To identify the genetic cause of NSHL in this proband, we routinely applied a Sanger sequencing of four common HL-associated genes, including gap junction protein beta-2 (GJB2), gap junction protein beta-3 (GJB3), solute carrier family 26 member 4 (SLC26A4) and mitochondrially encoded 12S RNA (MT-RNR1). DNA preparation, PCR conditions and Sanger sequencing process were described previously . The coding regions of GJB2 and GJB3, hotspot region (exon7–8 and exon19) of SLC26A4, and the full-length region of MT-RNR1 were carefully screened, only a homozygous variant, m.827A > G within MT-RNR1, was identified. However, previous studies reported conflicting interpretations of pathogenicity for this variant [24,25,26], which was insufficient to result in hearing impairment.
Therefore, we further performed a WES analysis for the trio (I-1, I-2 and II-1) by using the Illumina HiSeq platforms. Details of the process of WES analysis are shown in Additional file 1: Supplementary materials. The target mean depths in the trio were all greater than 128X and > 97.8% of the target regions were covered by at least 20X. More than 77 thousands of variants were annotated for each person, and we summarize these results in Additional file 1: Table S1. Two analyses were applied in the trio data. One was de novo variants analysis, but we found no deleterious HL-associated variant. The other was shared variants analysis. A promising variant within LOXHD1 (c. c.5948C > T; p.S1983F) was identified after rigorous filters (see Additional file 1: Tables S1 and S2). It was co-segregated and validated in this family by Sanger sequencing (see Fig. 1c). The primer sequences (5′ → 3′) were: forward-p, ATCGTGGTGCTTTTAACCTGC; reverse-p, GGGTGCTTGCACAGGATTG. Although homogeneous MT-RNR1: m.827A > G was identified in the proband, but her asymptomatic brother and mother also carrier this variant, implying that MT-RNR1: m.827A > G contributed little to the pathogenesis of the proband (Additional file 1: Table S3). LOXHD1: c.5948C > T was a missense variant, which was not found in all public databases (dbSNP, 1000 Genomes, ExAC and gnomAD), and predicted as damaging by multiple bioinformatics tools (SIFT, Polyphen2, and Mutation Taster, etc.). Evolution analysis also indicated that this variant was located at the well conserved region (Additional file 1: Table S2). Nowadays there have been 47 variants within LOXHD1 associated with hearing impairment according to HGMD database, but c.5948C > T (p.S1983F) was not reported previously.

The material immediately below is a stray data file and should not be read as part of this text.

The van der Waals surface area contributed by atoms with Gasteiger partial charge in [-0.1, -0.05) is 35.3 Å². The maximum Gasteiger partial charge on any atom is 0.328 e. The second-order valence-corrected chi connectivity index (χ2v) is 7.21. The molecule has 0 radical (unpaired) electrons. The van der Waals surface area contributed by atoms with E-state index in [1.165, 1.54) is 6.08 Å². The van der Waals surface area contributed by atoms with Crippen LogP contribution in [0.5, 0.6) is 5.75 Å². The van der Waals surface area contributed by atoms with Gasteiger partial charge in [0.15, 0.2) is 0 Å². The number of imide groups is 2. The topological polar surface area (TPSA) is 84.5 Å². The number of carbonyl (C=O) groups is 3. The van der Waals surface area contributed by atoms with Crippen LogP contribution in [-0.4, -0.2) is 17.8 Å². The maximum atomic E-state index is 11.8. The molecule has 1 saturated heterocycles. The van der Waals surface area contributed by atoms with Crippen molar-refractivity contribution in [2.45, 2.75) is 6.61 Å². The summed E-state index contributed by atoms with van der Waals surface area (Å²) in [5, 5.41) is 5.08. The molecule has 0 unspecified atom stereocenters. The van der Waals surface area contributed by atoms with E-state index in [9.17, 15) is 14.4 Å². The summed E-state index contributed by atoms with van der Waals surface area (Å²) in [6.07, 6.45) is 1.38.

Discussion and conclusions